Make a goal of getting out for a walk in a park or somewhere there is a sense of space, and a few people. We have a pipeline right of way behind the house and its been turned into a park space with trees, walking path, and all that. People walking, dogs, all that. Just the sense of space sort of resets that closed in feeling. Most interaction is just a nod or a Hi so there's limited interaction.
 
@ruborcoraxxx, those are really good points I need to take into consideration. Thank you. I’m thinking a roommate is probably the only way I’ll be able to go from here. Here’s hoping I can find a match.

@Simply Simon, yes my T definitely believes I have disorganized attachment which is obviously challenging in itself. For the rest of your comment, I do have a scale I suppose and the time I spent alone does fall way short on that scale. Like there was CSA and DV and stuff that I feel like we’re worse than being left alone. Cause, like it was my own fault I was alone anyway and it wasn’t like I was starved or anything. I should have been able to handle it just fine, I mean I was 13-14 for Christ’s sake and it was only 2-3 weeks at a time. Then my parents would come home for the weekend and buy me food and really whatever I wanted to help me out. But then they’d go for 2-3 weeks again and I would try to drown my brain out with the TV and the radio but no matter how loud those were it was still too quiet and it felt like I was actually going insane. I don’t know if anyone has ever felt that, but I don’t know how else to describe it. I truly felt like I was losing my mind. And it’s all my fault because any other potential babysitters at the time hated me cause I would ruin their stuff or be in the way or have an attitude. Plus I was too old for a babysitter anyway. And that only lasted for like a year, so I don’t know.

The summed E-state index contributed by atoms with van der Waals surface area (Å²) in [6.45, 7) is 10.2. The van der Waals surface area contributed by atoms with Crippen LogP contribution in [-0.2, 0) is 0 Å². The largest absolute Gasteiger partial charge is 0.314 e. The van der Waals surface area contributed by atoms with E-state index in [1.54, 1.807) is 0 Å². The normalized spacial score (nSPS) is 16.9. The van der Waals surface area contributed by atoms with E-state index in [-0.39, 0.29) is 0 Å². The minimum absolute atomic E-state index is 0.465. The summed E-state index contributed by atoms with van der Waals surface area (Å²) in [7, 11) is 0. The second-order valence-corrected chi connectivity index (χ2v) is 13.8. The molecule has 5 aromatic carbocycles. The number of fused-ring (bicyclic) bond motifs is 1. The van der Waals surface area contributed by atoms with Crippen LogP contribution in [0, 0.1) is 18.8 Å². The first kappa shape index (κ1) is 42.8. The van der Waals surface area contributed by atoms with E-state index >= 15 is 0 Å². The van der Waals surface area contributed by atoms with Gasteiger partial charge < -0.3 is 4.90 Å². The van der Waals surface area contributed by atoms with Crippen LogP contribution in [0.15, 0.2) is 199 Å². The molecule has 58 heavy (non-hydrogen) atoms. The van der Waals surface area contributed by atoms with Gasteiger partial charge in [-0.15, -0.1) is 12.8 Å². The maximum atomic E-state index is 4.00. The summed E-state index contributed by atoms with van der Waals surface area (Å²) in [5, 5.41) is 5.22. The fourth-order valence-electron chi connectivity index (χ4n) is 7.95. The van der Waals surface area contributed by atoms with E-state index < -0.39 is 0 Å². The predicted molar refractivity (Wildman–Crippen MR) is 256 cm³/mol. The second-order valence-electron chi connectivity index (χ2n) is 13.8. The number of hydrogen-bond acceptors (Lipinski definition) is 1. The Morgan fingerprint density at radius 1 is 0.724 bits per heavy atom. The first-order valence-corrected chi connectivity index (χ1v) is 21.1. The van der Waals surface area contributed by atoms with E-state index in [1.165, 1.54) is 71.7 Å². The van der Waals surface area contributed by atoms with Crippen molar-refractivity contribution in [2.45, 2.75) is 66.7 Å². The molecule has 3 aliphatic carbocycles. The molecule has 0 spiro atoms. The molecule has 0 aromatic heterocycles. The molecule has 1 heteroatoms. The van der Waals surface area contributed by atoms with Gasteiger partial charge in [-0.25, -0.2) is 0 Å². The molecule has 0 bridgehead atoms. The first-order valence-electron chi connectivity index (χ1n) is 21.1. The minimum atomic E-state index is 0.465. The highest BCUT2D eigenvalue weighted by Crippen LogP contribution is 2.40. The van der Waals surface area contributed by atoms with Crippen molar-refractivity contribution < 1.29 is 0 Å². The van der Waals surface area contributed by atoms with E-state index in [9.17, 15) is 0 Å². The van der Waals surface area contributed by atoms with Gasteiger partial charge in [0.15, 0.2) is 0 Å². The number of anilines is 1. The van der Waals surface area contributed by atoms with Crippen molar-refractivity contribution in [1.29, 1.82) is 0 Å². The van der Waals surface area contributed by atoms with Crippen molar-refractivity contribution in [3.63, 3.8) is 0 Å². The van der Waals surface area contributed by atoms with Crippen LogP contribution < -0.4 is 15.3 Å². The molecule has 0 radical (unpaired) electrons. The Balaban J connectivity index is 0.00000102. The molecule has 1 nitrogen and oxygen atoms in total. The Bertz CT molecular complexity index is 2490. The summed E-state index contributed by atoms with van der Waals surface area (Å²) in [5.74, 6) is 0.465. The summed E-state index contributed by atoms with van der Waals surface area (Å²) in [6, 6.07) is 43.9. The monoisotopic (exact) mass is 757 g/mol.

Simply Simon

Sponsor
I actually do not know where to start addressing your experience of being left alone when you were a child unable to leave your home and with no one to support you for weeks at a time on any level. I know several people who have taken time to realize being left alone at various ages for days or a week at a time while they were children was absolutely inappropriate. They seem to take notice that this was abnormal best when they mention it off the cuff, casually, and listeners are horrified, or when they realize they would never leave their pet or child like that.